Monday, December 29, 2008

The Pond web site updated for 2009

I have update The Pond web site. It's focus is now on my personal work. Take a look at let me know what you think. I have decided to use flash for the galleries. There seems to be some issues displaying things at times. Any feedback on problems would be great.

Happy New Year to all!

Friday, December 26, 2008

Santa Claus hit by UFO

A Christmas Laugh. I still find it funny that the red suit is a Coca-cola creation and everyone things it is soooooo Santa.

Thursday, December 18, 2008

A long time away, a short time to a change in my life

I apologise for the long time away from posting. Life just got in the way. I had reservists for two and a half weeks. It was a tough time for me this year and at the end I caught this tenacious flu which has got me coughing for the last three weeks. And after army, I taught an intensive four day workshop called Portraits as Visual Drama. Here is a picture of me, my students and assistants at Night and Day where we spent a day doing location shoots.

I did not shoot much. But the equipment for the course was on loan from Cathay and they had a medium format leaf system there too. I took a picture of one of the models, Shu An, and worked on it on post. And I gave a demonstration with a dance Zhi Hao. So I guess this is visual drama a la Heng!

Life never happens as you expect it. I have been struggling to find work in the last two years and it was one of the factors that caused me to change my photographic direction next year. And in this period, when things should be winding down, I am up to my receding hairline in work! It is like a spiteful ex parading herself in front of me, but once I have made a decision to move, move I will. I may return, but the journey will not stop because of some work now. In the upcoming financial recession, I doubt that I will have so much work.

I am not sure for now how much I will post. I have fought a good fight for close to a decade now. Even though I am happy with the photographic journey, the running of the business in Singapore has drained me. I just want to get a couple of months sleep and do some blading at east coast. But I will be back to share my new journey once my body and soul have been recharged.

Thursday, October 30, 2008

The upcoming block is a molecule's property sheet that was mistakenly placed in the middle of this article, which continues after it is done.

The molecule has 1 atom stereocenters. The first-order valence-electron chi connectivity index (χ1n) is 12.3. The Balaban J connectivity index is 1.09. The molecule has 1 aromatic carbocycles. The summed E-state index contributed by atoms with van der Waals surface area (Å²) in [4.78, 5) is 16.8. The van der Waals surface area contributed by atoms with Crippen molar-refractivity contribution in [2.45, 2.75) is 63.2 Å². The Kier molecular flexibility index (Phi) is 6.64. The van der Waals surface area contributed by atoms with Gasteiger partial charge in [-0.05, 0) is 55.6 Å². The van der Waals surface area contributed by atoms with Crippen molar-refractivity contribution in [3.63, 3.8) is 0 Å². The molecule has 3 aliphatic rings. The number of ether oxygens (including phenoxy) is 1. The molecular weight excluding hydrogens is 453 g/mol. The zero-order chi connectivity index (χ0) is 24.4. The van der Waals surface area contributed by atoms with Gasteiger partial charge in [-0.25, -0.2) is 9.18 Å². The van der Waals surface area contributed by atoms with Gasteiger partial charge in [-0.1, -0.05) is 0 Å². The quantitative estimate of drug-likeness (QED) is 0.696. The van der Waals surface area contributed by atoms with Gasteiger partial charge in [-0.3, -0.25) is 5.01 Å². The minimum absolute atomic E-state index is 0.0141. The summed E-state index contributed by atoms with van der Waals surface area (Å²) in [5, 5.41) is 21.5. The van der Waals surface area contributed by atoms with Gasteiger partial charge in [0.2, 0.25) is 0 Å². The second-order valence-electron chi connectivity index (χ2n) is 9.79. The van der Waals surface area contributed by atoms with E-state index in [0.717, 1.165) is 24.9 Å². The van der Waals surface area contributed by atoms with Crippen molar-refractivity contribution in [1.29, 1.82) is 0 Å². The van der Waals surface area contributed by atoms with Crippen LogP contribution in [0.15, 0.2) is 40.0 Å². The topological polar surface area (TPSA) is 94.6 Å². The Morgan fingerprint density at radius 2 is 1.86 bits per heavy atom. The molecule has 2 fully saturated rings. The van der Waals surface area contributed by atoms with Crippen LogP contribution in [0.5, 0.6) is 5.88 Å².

Camera Obscura and the Canon G10

I just got my hands on a Canon G10 yesterday. I took it to the Camera Obscura concert tonight and lots of people took photographs. So I decided to try out the G10. I shot these photos using the G10 @ iso 400 in raw. I processed the fles in DPP, (photoshop is not able to process the G10 raw files yet.) The 100% crops shot that the images are not as good as DSLR, but for a compact, it rocks.

Tuesday, October 28, 2008

The thing about life, Death

As I write this, and as you read it, we are on a one-way journey between birth and death. When we are young, we have plenty of energy, but not enough knowledge or influence to do very much with it. When we are close to the end of our lives, we may not have the energy or will to do much more than enjoy the winter of our lives, if we are lucky to be healthy then.

At this juncture of my life, I having been pursuing photography seriously for over a decade. I can take photographs and run a photography business. But I am also aware that my energy levels are ebbing, and although I do not have any major illnesses, there are parts of my body that are deteriorating. And so I am aware of my mortality. I have not been convinced of any religious description of the after life. What I think is the most important is the here and now, the time that is left on this earth.

I am lucky that I have no regrets for the life that I have lived so far. It has been a full one. And because it has been a full one, I want to continue to learn more about life, to find ways to interact with other people. Taking photographs for people and artists, I have had some wonderful experiences. And yet, I think there is much more of life to explore. And as much as I love photography and photographs of beauty, photography is not life. I still love the idea that 'Life is a journey, not a destination.' I am not a 'dance' or 'portrait' photographer. I am a human being.

I have had concerned friends telling me that I can do this or that to make my photography business better. But the thing is, I am not interested in a better business, I am interested in a better life. And there are photographers who also are pointing out ways to use more interesting photographic techniques. But I feel that I have pursued technique for long enough now. Now I need to say something, or do something more with my photography.

In 2009, in the new year, I start a new journey. A more personal pursuit, a more relevant understanding of the pain, beauty, hope and despair of living. And before I die, I want to say that I have truly lived.

Monday, October 27, 2008

Alisa Resnik

I met Alisa Resnik in Tuscany this year. It amazes me that she has been shooting for less than a year. And yet there is so much maturity in her work.

Friday, October 10, 2008

Portfolio review in the Singapore International Photography Festival